Dean Wesley Smith asks indie self-publishers to think about publishing their works in print. He reminds us that we’re ignoring 65-70% of the market (see shot #9), and has a cool graphic showing trends in book reading & buying.
Hey – I’m the first to admit that I love the feel and smell of a book in my hands. And there is nothing so thrilling as seeing your name on the cover (or in my case, in the tables of contents) of a real live book that you can hold. When one of my short stories appeared in print¹ in a mass-market edition back in the dark ages, er, the 90s, I went looking for it on the shelves. Did a little rearranging so the book cover faced out for passers-by to see. Ahem. 🙂 Opened up to the contents and stared at my name, sitting there along with Timothy Zahn and Michael A. Stackpole.
I’d decided to go electronic only with Keeping the Family Peace months ago when I’d heard of the expense involved in setting up print-on-demand services through Amazon. But last week, a colleague at work mentioned the DIY portion of CreateSpace. Guess what I’ll be investigating over the next couple months…
I know many people don’t own e-readers, but you can get Kindle for PC and Kindle for MAC – for free, folks – yes FREE – and read e-books on your computer. All right – I get it that you can’t curl up in bed with your computer but I do a darn good job of it with the Kindle app on my iPhone. And all one-handed! I’ve read more than 2 dozen books that way, including some that are 900+ pages.
So…e- and print? Smith’s argument is a bit too hard to ignore. But will a newbie novelist’s $4.99 e-book look more attractive to the buyer than a paperback priced a good bit higher? One writer commented on Dean’s blog that he produced both versions. He sold 3 copies of the print book – to relatives. 🙂
Dean tells me I’ll sell more books going E+P. Is he right? Oh my dear readers – which would you buy? I’ll be delighted to report sales of e- and print here and hope you can make them look halfway decent.²
Self-publishing indies out there – how are you handling this conundrum?
¹From a kind Amazon reviewer: “A Certain Point of View-this is the third-best story because of the severely melancholy tone. Read it in a house with all the lights off on a rainy Saturday afternoon for the best effect. Stalemate. Excellent.”
²Reminder: Keeping the Family Peace is in the red-lining hands of my editors at the moment as I mentioned a week or so ago. I’ll be working on final – yes, final – revisions in October and November, and hope to be sending you off to Amazon & other retailers in December for your e- or print copy.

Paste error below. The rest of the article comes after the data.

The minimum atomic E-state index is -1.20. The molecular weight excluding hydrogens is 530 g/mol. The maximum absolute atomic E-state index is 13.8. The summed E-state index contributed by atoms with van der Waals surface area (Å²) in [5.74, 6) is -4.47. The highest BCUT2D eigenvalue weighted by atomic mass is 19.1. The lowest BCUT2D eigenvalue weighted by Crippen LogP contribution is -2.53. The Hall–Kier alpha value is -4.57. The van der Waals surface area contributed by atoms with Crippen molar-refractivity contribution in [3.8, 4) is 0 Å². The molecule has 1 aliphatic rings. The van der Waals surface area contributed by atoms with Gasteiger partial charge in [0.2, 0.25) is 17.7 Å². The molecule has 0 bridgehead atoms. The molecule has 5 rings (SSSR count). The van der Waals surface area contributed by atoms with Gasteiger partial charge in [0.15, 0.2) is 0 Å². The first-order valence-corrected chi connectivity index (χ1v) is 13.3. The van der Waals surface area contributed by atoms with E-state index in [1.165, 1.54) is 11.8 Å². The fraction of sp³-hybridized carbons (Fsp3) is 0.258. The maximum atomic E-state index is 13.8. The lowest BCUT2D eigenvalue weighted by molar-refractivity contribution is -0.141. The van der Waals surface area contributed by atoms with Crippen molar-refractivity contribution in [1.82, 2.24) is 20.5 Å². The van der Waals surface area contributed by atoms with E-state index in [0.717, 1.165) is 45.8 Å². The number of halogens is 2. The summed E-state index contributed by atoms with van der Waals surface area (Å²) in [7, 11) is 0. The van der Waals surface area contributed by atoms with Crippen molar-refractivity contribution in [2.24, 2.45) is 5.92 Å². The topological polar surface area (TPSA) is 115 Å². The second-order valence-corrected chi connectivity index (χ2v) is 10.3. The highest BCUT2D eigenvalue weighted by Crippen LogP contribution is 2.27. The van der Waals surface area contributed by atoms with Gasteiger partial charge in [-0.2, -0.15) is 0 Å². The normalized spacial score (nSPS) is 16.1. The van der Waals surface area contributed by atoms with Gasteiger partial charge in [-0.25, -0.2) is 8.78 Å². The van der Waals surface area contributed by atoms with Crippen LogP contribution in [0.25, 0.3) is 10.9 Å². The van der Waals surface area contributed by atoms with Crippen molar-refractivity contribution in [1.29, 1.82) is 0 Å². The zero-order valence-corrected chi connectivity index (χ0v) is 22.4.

I’ll be watching the comments carefully…good debate! Thanks, Char
You & me both, Cathy! Need to find the time to do more reading up on this subject. 🙂
For the past year, I’ve only been buying e-books. Part of it is my lousy eyesight – you can adjust the text-size and line-height on a kindle (mine’s hacked to allow even more line-height editing.) It makes it so much easier for me to actually read books, and it’s opened up a lot of books I couldn’t normally read otherwise (the Hobbit, for example – every print version I’ve seen has had tiny, closely spaced text. :-/)
Another is space. Most of the books I’ve bought, I read them and then they go onto a bookshelf where they stay… indefinitely (keeping in mind my local library is like something out of the 1950’s and incredibly underfunded. I either buy my books or find them for free online.) After a while, things just get cluttered up too much. Add in a problem with dampness as well, and the books just end up ruined after a while. So, if I did want to read something again, the book might not be there. At least with ebooks, those books are saved at amazon, so there’s no worries about losing them if something happens.
Something else, too: e-books seem more ecologically friendly, since they can be read on low-powered devices that many people already own (and the storage space for even a long novel is still negligible.) There’s less energy used in the production of an e-book than a print book (in addition to no shipping, etc.)
It’s wonderful to know that ereaders/ebooks open up reading and the enjoyment of a book to individuals who have poor eyesight. I buy very few print books – moving them around from house to house, state to state, was a heavy burden (no pun intended). So I donated almost everything except my Star Wars collection and some American history books that I wanted to keep for research purposes. (That’s project 4 or 5 on my current list of fiction writing.) And I work in a great library, but a library that has had to deal with old, damp, musty and moldy books – so keeping the print around is not always an option. YAY for ebooks!
Keep in mind that people commenting here are going to be on the computer literate side and might be more like UF read an e-book than the general public. Plus you might be Ble to put your book in local bookstores if you have sprint version. Just a thought.
Very true. What about you, Marie? Are you going to try the print route?